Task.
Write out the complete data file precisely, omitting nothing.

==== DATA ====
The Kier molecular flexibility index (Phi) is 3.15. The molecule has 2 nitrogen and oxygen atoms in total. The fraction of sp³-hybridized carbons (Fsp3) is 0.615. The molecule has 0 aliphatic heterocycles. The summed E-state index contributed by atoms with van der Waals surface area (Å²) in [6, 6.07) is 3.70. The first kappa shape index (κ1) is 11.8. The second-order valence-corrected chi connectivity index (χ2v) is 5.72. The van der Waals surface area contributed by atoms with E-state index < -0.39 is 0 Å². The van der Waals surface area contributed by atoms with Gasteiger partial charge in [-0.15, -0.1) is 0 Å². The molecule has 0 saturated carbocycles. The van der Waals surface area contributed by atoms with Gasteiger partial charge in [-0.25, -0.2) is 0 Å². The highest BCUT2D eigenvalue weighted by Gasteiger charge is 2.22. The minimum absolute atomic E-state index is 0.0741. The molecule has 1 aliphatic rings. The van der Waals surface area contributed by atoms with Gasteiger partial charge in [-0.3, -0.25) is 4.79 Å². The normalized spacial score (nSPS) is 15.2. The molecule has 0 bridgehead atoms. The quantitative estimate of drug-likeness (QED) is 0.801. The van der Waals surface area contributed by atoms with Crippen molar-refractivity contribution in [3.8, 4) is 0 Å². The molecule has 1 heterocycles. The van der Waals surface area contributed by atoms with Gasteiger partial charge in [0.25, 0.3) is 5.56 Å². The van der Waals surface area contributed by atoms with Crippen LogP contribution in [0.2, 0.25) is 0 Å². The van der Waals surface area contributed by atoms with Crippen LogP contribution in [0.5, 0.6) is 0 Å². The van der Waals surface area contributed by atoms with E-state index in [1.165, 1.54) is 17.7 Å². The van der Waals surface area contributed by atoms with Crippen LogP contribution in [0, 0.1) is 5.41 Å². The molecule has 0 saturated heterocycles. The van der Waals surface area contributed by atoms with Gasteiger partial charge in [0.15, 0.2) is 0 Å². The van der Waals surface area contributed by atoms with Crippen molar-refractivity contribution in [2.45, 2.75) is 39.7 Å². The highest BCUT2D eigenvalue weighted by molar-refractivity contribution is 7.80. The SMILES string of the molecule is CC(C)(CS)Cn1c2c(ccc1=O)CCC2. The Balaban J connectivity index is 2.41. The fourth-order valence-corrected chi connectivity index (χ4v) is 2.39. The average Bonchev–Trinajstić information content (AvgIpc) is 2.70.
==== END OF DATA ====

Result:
The Kier molecular flexibility index (Phi) is 3.15. The molecule has 2 nitrogen and oxygen atoms in total. The fraction of sp³-hybridized carbons (Fsp3) is 0.615. The molecule has 0 aliphatic heterocycles. The summed E-state index contributed by atoms with van der Waals surface area (Å²) in [6, 6.07) is 3.70. The first kappa shape index (κ1) is 11.8. The second-order valence-corrected chi connectivity index (χ2v) is 5.72. The van der Waals surface area contributed by atoms with E-state index < -0.39 is 0 Å². The van der Waals surface area contributed by atoms with Gasteiger partial charge in [-0.15, -0.1) is 0 Å². The molecule has 0 saturated carbocycles. The van der Waals surface area contributed by atoms with Gasteiger partial charge in [-0.25, -0.2) is 0 Å². The highest BCUT2D eigenvalue weighted by Gasteiger charge is 2.22. The minimum absolute atomic E-state index is 0.0741. The molecule has 1 aliphatic rings. The van der Waals surface area contributed by atoms with Gasteiger partial charge in [-0.3, -0.25) is 4.79 Å². The normalized spacial score (nSPS) is 15.2. The molecule has 0 bridgehead atoms. The quantitative estimate of drug-likeness (QED) is 0.801. The van der Waals surface area contributed by atoms with Crippen molar-refractivity contribution in [3.8, 4) is 0 Å². The molecule has 1 heterocycles. The van der Waals surface area contributed by atoms with Gasteiger partial charge in [0.25, 0.3) is 5.56 Å². The van der Waals surface area contributed by atoms with Crippen LogP contribution in [0.2, 0.25) is 0 Å². The van der Waals surface area contributed by atoms with Crippen LogP contribution in [0.5, 0.6) is 0 Å². The van der Waals surface area contributed by atoms with E-state index in [1.165, 1.54) is 17.7 Å². The van der Waals surface area contributed by atoms with Crippen LogP contribution in [0, 0.1) is 5.41 Å². The molecule has 0 saturated heterocycles. The van der Waals surface area contributed by atoms with Gasteiger partial charge in [0.15, 0.2) is 0 Å². The van der Waals surface area contributed by atoms with Crippen molar-refractivity contribution in [2.45, 2.75) is 39.7 Å². The highest BCUT2D eigenvalue weighted by molar-refractivity contribution is 7.80. The SMILES string of the molecule is CC(C)(CS)Cn1c2c(ccc1=O)CCC2. The Balaban J connectivity index is 2.41. The fourth-order valence-corrected chi connectivity index (χ4v) is 2.39. The average Bonchev–Trinajstić information content (AvgIpc) is 2.70.